From the Ground Up — Daylilies

Published 3:24 pm Friday, August 5, 2022

The Perfect Plant for the Midsummer Garden

The hot, humid, potentially dry days of summer are upon us, but even those gardeners who retreat indoors in midsummer still crave flowers that are bright and cheerful. Well, as long as those flowers are low maintenance and can deal with Virginia’s intense weather.

The solution for many of us is the daylily. In one form or another, daylilies have been grown in Virginia since the 1600s. They thrive on heat and humidity, are dependable, and are hard to kill. They can be used to quickly fill in bare spots, interspersed in borders or used in massed plantings. Daylilies are even available in all colors and color combinations except pure white and pure blue, and those colors may be developed soon. In addition to various color combinations, daylilies have many different flower forms – petals with ruffled or toothed edges, flowers with triangular shapes, ones with long spidery petals, blooms with bearded centers, and, yes, UFOs. UFOs are daylilies that have distinctly different flowers. The petals can be quill shaped or spatula shaped, or can cascade downward like a waterfall.

There is a daylily for every gardener and every location – tall ones for making dramatic statements, very short ones for the front of flower beds, rebloomers that periodically bloom again throughout the summer, early season bloomers that put on a show in May, and very late season ones that provide delight in August when everything else has drooped.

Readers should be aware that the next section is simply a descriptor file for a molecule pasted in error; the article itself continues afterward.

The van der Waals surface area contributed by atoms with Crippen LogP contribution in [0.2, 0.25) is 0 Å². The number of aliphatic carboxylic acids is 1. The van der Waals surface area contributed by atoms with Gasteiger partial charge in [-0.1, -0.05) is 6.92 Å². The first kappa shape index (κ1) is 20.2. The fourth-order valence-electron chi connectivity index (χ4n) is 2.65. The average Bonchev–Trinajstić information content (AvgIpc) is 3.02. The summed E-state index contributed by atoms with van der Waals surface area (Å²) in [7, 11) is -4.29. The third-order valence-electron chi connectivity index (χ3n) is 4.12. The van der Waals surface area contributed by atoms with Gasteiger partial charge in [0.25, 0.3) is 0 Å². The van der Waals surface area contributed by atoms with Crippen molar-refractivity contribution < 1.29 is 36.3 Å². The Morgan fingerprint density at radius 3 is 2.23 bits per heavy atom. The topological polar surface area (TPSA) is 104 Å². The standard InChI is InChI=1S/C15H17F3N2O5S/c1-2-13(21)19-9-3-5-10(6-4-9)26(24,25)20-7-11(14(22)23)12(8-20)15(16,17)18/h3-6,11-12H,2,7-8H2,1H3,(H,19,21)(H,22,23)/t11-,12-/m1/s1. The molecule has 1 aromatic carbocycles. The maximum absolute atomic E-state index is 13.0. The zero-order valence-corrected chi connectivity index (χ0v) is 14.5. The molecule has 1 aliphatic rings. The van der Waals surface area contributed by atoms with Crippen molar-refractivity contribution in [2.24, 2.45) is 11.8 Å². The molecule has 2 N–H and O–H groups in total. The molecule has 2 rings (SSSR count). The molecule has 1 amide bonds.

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Daylilies are easy to grow. They are relatively pest free and aren’t picky about growing conditions. To produce the most blooms, they need about six hours of sun every day, but can tolerate partial shade. They’re rapid growers, so they need to be divided every four to five years.

With more than 50,000 selections to choose from, the only difficulty is deciding which ones to add to the garden. But help is available. The American Hemerocallis Society has several official display gardens nearby. Woodhenge Gardens, located on Plank Road between Scottsville and North Garden, specializes in what the owners term surprisingly different daylilies, including spiders and unusual forms. Woodhenge has an active hybridizing program with many award-winning introductions. Deb’s Daylilies in Randolph near Charlotte Court House, is another local official display garden, as well as a test garden for the Institute for Advanced Learning and Research. The owner is very generous in sharing her knowledge of daylilies and how to grow them. The Southern Virginia Daylily Club is also a source of information for gardeners interested in daylilies. It meets every month at the library in Chase City.

Gardeners in general are some of the nicest people you’ll ever meet, but daylily growers are the best of the best. They’re always willing to share their knowledge. Gardeners who grow daylilies will tell you that it’s seriously hard to resist plants with a wide range of colors, sturdy shapes, and quirky names. Who wouldn’t want a daylily named ‘Dances with Giraffes” or one described as “having a weeping form with spooky fingers.”